Hindsight, as “They” say, is 20/20.
(Who “They” are, nobody seems to know; but “They” do say a lot of things)
At any rate, most people will agree it’s easy to see how clever doing something would have been once the opportunity has passed. For example, how many Boomers would have bought Amazon stock back in 1997 if they knew then what they know now?
Thus, if you’re smart enough to be reading this now—and heed the advice—you’ll be solidly ahead of the game when your twilight years roll around.
So, here’s how to avoid the money mistakes most Millennials make.
Hey, if you’ve been under the thumb of a frugal parent for a long time and you finally have the means to get whatever you want, splurging is bound to happen.
As a result, Millennials tend to eat out more often, buy expensive coffee and pricey new electronics, as well as spend more on clothes. These are all areas in which the pain of cutting back wouldn’t be terribly significant.
Accepting sacrifice is key to learning how to manage money.
Relying on Credit
There’s no question about it, we do live in a plastic-based economy these days. Whether its debit cards or credit cards, hardly anyone uses cash anymore. This is not an altogether bad thing.
However when you’re using credit cards heavily—and carrying a balance from month to month—you’re paying a lot more for items than you really need to pay. That balance attracts interest and if poorly managed, that interest will attract interest too. Before you know it, your credit card bill can be out of control.
On the other hand, it’s important to embrace credit.
After all, you’re going to need to buy a car at some point. You’re going to need to qualify for an apartment or a mortgage as well. Any of those will be difficult to do without a credit history. So get a credit card—yes. Just use it wisely. Don’t charge more than you can pay off each month and don’t use it to “treat yo’self”.
Turns out Millennials are the least likely demographic group to have insurance. This includes car, health, renter’s or disability coverage. As a result, you are going to be exceptionally vulnerable to financial setbacks when (not if—when) something unexpected happens.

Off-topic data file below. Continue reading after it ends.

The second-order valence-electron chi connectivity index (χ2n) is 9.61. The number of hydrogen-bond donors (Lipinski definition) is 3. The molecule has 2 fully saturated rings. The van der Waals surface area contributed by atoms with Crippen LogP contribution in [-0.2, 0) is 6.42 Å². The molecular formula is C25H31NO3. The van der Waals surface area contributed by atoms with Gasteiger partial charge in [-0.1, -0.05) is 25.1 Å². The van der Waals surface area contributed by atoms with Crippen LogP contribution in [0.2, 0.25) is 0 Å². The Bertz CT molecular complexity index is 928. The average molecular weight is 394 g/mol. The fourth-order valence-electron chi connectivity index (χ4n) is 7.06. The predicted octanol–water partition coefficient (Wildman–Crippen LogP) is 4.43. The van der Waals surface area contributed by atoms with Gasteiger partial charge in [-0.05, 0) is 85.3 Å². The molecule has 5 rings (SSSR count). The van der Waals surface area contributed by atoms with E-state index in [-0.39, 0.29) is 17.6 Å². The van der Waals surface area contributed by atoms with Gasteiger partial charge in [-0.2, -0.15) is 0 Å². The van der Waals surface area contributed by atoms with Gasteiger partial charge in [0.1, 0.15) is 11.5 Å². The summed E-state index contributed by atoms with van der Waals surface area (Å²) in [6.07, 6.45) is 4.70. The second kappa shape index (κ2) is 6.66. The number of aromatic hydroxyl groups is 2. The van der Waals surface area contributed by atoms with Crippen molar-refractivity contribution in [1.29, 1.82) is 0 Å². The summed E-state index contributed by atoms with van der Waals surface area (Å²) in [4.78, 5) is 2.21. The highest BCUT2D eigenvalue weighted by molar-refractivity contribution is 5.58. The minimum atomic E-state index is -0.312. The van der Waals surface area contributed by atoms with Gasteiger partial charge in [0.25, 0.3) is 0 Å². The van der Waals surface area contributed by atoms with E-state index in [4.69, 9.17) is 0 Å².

Much of this mindset is attributed to the feeling of invulnerability that comes with being young. But reality is like Kryptonite. In any of the instances cited above, even a moderately significant problem could drive you into bankruptcy.
By the way, this also extends to living without an emergency fund. If you’re living paycheck to paycheck and encounter a salary interruption, having an emergency fund could be the difference between paying the rent and getting evicted.
Tapping Into Retirement Funds
If you’re lucky enough to have a job with a 401 K plan and you’re getting matching contributions from your employer, it can be tempting to raid that account to get something big like a car.
That’s a colossal mistake.
You’ll pay unnecessary taxes and fees if you take the money before the account matures. You’ll also shortchange yourself in the long run. Sacrificing long term gain for immediate gratification is a choice you’ll look back upon with regret.
Your goal should always be to figure out how to do what you need to do today without jacking up tomorrow. These four money mistakes Millennials make can be extremely costly to your future. Paying attention to how the decisions you make now will impact your long-term life is one of the key building blocks of financial maturity.
The sooner you can get a handle on that one; the better off you’ll be when your 65th birthday finally rolls around. And trust us—it ‘s going to happen more quickly than you’re imagining it will.